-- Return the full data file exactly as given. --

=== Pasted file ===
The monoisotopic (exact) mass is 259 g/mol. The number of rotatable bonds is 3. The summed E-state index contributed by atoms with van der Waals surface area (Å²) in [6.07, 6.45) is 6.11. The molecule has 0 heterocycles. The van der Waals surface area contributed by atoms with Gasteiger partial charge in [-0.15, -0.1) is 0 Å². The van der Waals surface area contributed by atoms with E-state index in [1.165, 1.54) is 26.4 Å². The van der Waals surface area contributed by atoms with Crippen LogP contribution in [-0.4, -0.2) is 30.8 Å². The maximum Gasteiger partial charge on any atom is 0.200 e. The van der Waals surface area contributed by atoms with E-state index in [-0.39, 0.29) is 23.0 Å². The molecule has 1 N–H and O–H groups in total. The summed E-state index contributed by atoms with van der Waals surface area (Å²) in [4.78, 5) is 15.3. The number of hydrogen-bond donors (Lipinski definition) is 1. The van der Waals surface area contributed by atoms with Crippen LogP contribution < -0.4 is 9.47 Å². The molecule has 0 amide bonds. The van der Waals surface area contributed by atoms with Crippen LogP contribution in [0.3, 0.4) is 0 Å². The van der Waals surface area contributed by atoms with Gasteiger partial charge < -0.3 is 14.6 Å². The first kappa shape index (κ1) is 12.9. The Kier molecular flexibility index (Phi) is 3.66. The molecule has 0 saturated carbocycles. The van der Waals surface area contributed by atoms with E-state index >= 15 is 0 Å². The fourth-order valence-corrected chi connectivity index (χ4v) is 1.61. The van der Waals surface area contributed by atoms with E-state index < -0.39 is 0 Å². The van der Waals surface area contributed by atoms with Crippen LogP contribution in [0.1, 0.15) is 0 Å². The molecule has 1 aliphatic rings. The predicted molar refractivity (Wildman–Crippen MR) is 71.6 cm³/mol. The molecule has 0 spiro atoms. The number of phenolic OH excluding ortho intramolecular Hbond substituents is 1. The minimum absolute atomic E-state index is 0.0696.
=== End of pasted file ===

The monoisotopic (exact) mass is 259 g/mol. The number of rotatable bonds is 3. The summed E-state index contributed by atoms with van der Waals surface area (Å²) in [6.07, 6.45) is 6.11. The molecule has 0 heterocycles. The van der Waals surface area contributed by atoms with Gasteiger partial charge in [-0.15, -0.1) is 0 Å². The van der Waals surface area contributed by atoms with E-state index in [1.165, 1.54) is 26.4 Å². The van der Waals surface area contributed by atoms with Crippen LogP contribution in [-0.4, -0.2) is 30.8 Å². The maximum Gasteiger partial charge on any atom is 0.200 e. The van der Waals surface area contributed by atoms with E-state index in [-0.39, 0.29) is 23.0 Å². The molecule has 1 N–H and O–H groups in total. The summed E-state index contributed by atoms with van der Waals surface area (Å²) in [4.78, 5) is 15.3. The number of hydrogen-bond donors (Lipinski definition) is 1. The van der Waals surface area contributed by atoms with Crippen LogP contribution < -0.4 is 9.47 Å². The molecule has 0 amide bonds. The van der Waals surface area contributed by atoms with Crippen LogP contribution in [0.3, 0.4) is 0 Å². The van der Waals surface area contributed by atoms with Gasteiger partial charge < -0.3 is 14.6 Å². The first kappa shape index (κ1) is 12.9. The Kier molecular flexibility index (Phi) is 3.66. The molecule has 0 saturated carbocycles. The van der Waals surface area contributed by atoms with E-state index >= 15 is 0 Å². The fourth-order valence-corrected chi connectivity index (χ4v) is 1.61. The van der Waals surface area contributed by atoms with E-state index < -0.39 is 0 Å². The van der Waals surface area contributed by atoms with Crippen LogP contribution in [0.1, 0.15) is 0 Å². The molecule has 1 aliphatic rings. The predicted molar refractivity (Wildman–Crippen MR) is 71.6 cm³/mol. The molecule has 0 spiro atoms. The number of phenolic OH excluding ortho intramolecular Hbond substituents is 1. The minimum absolute atomic E-state index is 0.0696.